Thursday, July 28, 2011

The Wigs - File Under: Pop Vocal

A1. I Can See It Now

A2. Suzie's Got A Problem

B6. You Say Ono

180 Degrees (available on CD release only)

THE WIGS (Milwaukee, WI)
File Under: Pop Vocal
Streetwise (SW-3691), 1981

At the tender age of 15 years old, Jim Cushinery formed his first band with an accomplished 14 year old piano player named Bob Pachner. The band had fizzled by Jim's senior year, at which time he formed a short-lived jam band. It was after graduation that he got the idea to form a pop group. So he called on his old pal Bob Pachner to join in on bass. Then they recruited a drummer named Bobby Tews who Jim had played with in their school's jazz ensemble.

This first formation of The Wigs went ahead and recorded a single before they really honed in on any real songwriting skills. A local jingle house offered a package deal for four hours of studio time and 500 copies of a record for something like $400. So they jumped at the opportunity, perhaps a little premature.

It was Jim's intention for the band to be a four piece with bass, drums, two guitars and atleast two leads singers. He naively believed they could be the next Beatles. So the next point of order was to scour a battle of the bands that they were playing and find another guitar player/singer. He found a match in Marty Ross, who was the leader of a Rockford, IL band called The Look. Declaring that The Wigs had much better songs than his current band, Jim suggested Marty come see them play the following week in Kenosha. Marty obliged, and sure enough, the fully formed four-piece Wigs debuted at Marquette University in Milwaukee a week after that.

From that point on, they made occasional appearances at clubs like Fantasy's, the Palms and the Starship, but it was at Teddy's that they really established a residency. They'd often play gigs with local pop heroes, Yipes!, and before long they got to open shows for The Romantics, Greg Kihn, and others. They'd also head out to Madison, Green Bay, Chicago, upper Michigan, and other nearby spots to play shows.

The band was writing a lot of original material and their manager John Ertl saw their talent and potential so he started Streetwise Records with Nick Kuzulka, owner of Madison Street Studios in Waupun, which was 60 miles north of Milwaukee. Right before the newly formed label proposed making a Wigs album, Bob Pachner left the group. So Marty and Jim had to split the bass chores on the recordings. They spent days at a time in the studio, recording well into the night and sleeping on the office floor. The basic tracks themselves were all well-rehearsed and laid down very quickly, but it was the additions, such as backing vocals, piano, and horns that took a long time to complete.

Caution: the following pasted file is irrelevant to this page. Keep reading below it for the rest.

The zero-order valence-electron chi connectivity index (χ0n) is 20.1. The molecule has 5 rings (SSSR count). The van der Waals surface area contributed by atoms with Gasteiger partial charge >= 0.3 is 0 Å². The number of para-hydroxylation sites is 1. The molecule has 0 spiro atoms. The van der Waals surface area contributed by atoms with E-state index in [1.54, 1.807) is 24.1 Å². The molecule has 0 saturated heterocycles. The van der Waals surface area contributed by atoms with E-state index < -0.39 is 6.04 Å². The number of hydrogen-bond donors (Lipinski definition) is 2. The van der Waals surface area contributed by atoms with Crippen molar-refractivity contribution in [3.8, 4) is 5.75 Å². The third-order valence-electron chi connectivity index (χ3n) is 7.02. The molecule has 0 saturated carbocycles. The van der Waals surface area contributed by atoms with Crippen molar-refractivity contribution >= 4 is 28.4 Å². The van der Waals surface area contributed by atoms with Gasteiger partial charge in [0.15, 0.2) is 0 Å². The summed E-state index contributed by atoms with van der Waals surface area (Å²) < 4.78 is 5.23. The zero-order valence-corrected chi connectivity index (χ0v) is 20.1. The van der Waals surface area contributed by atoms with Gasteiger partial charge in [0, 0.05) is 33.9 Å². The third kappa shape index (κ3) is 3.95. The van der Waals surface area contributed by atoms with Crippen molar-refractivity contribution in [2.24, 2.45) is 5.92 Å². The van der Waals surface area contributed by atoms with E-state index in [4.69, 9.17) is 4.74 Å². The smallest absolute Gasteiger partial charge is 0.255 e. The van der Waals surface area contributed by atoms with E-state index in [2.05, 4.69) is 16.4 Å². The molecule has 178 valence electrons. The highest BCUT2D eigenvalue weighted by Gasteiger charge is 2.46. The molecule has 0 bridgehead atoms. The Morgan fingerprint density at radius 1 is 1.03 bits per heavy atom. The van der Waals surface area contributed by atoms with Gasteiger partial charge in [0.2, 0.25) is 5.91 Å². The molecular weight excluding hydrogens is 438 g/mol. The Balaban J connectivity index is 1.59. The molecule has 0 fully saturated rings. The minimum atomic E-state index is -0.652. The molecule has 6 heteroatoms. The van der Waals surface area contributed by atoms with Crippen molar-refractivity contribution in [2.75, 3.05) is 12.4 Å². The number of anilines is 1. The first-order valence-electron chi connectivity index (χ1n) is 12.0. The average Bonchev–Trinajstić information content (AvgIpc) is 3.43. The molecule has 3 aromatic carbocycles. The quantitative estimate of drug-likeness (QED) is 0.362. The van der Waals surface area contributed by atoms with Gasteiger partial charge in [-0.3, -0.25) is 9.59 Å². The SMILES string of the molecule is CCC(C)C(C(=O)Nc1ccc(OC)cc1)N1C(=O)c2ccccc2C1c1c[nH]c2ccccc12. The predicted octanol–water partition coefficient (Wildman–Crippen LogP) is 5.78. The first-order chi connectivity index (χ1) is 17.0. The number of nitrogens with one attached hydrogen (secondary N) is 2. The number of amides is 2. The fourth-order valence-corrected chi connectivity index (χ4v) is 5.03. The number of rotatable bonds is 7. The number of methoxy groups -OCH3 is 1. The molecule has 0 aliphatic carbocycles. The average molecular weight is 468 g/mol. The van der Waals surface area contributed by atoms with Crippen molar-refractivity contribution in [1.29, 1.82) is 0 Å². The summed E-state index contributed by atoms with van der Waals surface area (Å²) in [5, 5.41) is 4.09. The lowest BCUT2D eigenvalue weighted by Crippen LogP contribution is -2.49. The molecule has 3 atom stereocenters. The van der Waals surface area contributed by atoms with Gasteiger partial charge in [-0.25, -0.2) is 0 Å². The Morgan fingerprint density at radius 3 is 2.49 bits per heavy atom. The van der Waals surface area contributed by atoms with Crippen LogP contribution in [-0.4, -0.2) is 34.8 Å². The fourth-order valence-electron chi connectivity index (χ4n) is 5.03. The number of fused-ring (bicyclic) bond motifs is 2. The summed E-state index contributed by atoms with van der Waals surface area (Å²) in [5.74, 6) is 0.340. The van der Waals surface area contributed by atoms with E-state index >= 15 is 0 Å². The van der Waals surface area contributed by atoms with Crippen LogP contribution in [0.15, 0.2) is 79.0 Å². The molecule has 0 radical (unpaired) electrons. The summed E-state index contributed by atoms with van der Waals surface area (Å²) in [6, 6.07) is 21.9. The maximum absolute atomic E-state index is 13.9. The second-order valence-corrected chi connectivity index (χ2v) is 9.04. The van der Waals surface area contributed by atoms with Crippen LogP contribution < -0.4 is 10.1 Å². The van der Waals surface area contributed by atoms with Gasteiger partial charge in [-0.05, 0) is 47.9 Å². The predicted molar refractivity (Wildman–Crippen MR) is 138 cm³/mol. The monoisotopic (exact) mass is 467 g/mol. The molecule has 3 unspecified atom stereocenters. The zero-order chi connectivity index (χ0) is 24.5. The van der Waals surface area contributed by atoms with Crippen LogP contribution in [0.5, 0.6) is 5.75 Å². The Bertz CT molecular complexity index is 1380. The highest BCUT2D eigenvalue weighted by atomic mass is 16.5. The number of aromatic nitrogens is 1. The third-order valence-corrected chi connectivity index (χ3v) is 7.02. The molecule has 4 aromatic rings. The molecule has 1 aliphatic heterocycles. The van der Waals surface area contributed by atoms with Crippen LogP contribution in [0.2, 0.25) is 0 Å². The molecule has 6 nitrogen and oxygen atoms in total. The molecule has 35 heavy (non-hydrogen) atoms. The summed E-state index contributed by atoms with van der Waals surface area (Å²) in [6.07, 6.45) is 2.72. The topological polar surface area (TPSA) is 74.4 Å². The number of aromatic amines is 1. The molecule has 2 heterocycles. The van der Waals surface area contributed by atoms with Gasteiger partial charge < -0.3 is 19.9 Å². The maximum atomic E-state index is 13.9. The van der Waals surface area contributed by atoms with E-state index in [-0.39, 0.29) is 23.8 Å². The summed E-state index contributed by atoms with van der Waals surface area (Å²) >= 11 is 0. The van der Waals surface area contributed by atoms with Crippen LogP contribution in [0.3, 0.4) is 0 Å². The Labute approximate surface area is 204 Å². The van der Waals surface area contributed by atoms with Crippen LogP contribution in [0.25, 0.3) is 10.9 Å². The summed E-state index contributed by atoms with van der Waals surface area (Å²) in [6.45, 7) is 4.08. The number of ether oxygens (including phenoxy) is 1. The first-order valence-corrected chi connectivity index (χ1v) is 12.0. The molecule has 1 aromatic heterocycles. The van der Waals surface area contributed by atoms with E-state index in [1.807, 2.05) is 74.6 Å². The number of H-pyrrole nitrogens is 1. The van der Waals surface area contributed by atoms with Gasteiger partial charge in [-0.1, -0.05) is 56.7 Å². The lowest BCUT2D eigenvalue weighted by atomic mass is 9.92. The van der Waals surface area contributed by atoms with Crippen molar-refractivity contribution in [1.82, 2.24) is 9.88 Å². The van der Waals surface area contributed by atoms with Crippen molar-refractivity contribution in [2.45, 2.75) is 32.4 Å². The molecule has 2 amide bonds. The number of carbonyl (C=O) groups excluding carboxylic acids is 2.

The first run of the album, which was titled File Under: Pop Vocal, was released in November of 1981. It sold out very quickly and prompted a second pressing. They received universally stellar reviews and procured college airplay, even topping The Police's "Ghost In The Machine" on the local charts, which was released the same week.

Despite the local fanfare, the record didn't spread outside of Wisconsin. Having not made any real headway, they decided to break-up following a massive performance at Summerfest, where they shattered attendance records while headlining the main stage.

Bobby and Jim then moved out to LA and picked up a new bass player while Marty stayed behind and formed a band called Talk Of The Town with members of The Orbits and Shivvers. Though the west coast move was daunting as power pop was now giving way to hair metal, Bobby and Jim managed to convince Marty to move out there and join up with them.

While they were playing a gig at The Central (formerly Filthy McNasty's), film director David Beaird spotted them and wanted to put the band in a scene in his next film, My Chauffeur. By the time of filming, their bass player had taken a sabbatical, so they brought in their friend Val McCallum on guitar and Jim switched over to bass. While the movie earned them a place in cinematic history and somewhat elevated their audience, the sound of the band had morphed into something far more commercial than they ever intended and is hardly discernible from their earlier work.

The band recently got a hold of the original master tapes from the recording of File Under: Pop Vocal and remastered the songs for CD release. To their surprise a couple songs they'd forgotten they had recorded were found and thankfully salvaged ("180 Degrees" is included above). The songs didn't make the original release due to time restraints on vinyl, but they found a proper inclusion on the 2009 CD release. More "lost" recordings have been discovered and are planned for a future release.

Wednesday, July 20, 2011

The Prosecutors - I've Got A Message

A. I've Got A Message

B1. Dead Man

B2. Prosecution Rests (Live)

I've Got A Message EP
No Label (CSR-63082), 1980

While in High School, Kevn Kinney started playing guitar and writing songs. At the time, he was also the roadie for the Haskels. Meanwhile, Doug LaValliere, having just gotten his driver's license, started learning to play bass. Doug is the baby brother of two of the members of the Haskels, Gerard and Richard, so naturally Richard introduced Doug to Kevn and the two started playing together.